Finland's gun laws were slightly changed after Jokela shooting last year. Prior to the shooting, the age limit to get a gun permit was 15 years-old; the limit has now been raised to 18 years-old. As shooting and hunting are popular with under-18s, they need parental approval to get a licence. Since the Kauhajoki shooting, several shooting incidents were reported in the media, among them a 43-year old Finn killed his family with a gun and two middle-aged couples committed suicide with firearms, suggesting that tightening the gun law just isn't enough.

In the Finnish style of "hurry up slowly", we read on the Ministry of the Interior website that "the proposal for urgent amendments to Finland’s gun law will be submitted to Parliament next spring." Although important, changing the law will only be a superficial fix in solving the greater problem of what actually motivated individuals to commit mass murder.

"The way people are introduced to shooting is the problem. Somebody borrows a friend's or family member's gun and learns from them, so a whole law is circumvented. There are very few places where this is done properly; there should be tighter screening," says Mikko. This is one aspect. Another lays in the head of the beholder. My own experience firing a gun was powerful and has opened my eyes to the thrill that some people get from shooting, but Finland still needs to address a larger problem that is seemingly affecting some in society.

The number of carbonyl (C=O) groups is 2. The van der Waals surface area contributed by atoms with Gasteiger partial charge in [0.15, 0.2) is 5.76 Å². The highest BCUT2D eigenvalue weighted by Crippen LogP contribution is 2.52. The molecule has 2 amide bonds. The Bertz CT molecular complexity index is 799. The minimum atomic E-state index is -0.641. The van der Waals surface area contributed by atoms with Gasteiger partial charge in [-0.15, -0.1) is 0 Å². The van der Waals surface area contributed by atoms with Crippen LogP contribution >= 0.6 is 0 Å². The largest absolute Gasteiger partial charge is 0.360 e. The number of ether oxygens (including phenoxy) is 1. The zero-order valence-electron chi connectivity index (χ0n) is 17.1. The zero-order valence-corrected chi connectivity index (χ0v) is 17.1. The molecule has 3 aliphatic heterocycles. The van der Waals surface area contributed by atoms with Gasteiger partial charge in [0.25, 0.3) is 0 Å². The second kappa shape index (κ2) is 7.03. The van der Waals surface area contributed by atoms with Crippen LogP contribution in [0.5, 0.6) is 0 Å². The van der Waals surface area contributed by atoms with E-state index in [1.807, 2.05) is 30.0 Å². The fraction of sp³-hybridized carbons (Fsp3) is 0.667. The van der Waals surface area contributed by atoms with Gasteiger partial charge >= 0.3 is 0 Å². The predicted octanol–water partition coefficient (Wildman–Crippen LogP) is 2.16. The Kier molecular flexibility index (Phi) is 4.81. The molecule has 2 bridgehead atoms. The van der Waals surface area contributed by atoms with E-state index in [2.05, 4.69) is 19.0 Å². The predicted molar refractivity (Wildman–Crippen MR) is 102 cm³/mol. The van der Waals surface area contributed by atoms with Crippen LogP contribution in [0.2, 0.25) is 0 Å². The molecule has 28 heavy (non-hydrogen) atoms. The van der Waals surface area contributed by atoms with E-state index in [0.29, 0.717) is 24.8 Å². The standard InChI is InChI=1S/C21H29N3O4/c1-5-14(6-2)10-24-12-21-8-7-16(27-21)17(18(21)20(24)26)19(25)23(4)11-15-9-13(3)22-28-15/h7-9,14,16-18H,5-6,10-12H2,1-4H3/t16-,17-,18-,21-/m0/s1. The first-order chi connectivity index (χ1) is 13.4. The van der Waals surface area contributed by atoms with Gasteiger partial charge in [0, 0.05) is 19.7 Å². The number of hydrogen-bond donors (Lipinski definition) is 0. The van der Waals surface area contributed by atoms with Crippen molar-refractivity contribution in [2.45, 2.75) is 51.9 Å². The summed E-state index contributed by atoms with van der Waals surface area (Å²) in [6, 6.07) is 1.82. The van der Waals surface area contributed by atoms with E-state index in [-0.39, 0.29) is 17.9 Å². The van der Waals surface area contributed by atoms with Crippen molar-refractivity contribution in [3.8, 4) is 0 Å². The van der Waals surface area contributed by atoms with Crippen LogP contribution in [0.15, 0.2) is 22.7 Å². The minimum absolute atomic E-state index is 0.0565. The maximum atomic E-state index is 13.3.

First published in Agenda magazine

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Asa2008-11-27 12:11:06
Sorry about the strange delay today... The new articles were put online this morning but our database seemed to just wipe everything! Weird!

Eva2008-11-27 17:35:59
Looks like you could give James Bond a run for his money now... ;)

Sand2008-11-27 19:44:32
Back in 1944 when I shot the army carbine and the 45 caliber pistol and the recoiless "grease gun" in basic training for record I did alright but never found guns fascinating. Luckily I never had to use one in combat For three days afterwards my ears rang continuously. Never needed the damned things since and happy to be without them.

AP2008-11-28 20:30:41
"There is a big difference between a gun enthusiast and a shooting enthusiast."
Yeah, right... there's a big difference between a vodka and whisky enthusiast and an alcoholic, or a bungee jumping enthusiast and an actual jumper... er... sometimes. These guys work for a Shooting Club - which means they're not very impartial. If business goes well, they keep their jobs.

"My own experience firing a gun was powerful and has opened my eyes to the thrill that some people get from shooting"
I suppose it can be exciting for some people. But then, so many harmless things can be exciting too. Other people can't stop thinking that it is exciting + deadly. No problem there at all. The problem is when you can't really understand what deadly to others means, or in fact don't care about it when you balance that fact with the thrill of shooting... human targets.

HK2009-03-31 02:12:39
"Yeah, right... "

Many people like listening music, but don´t play any instrument and people also like paintings, but don´t paint... There is a difference.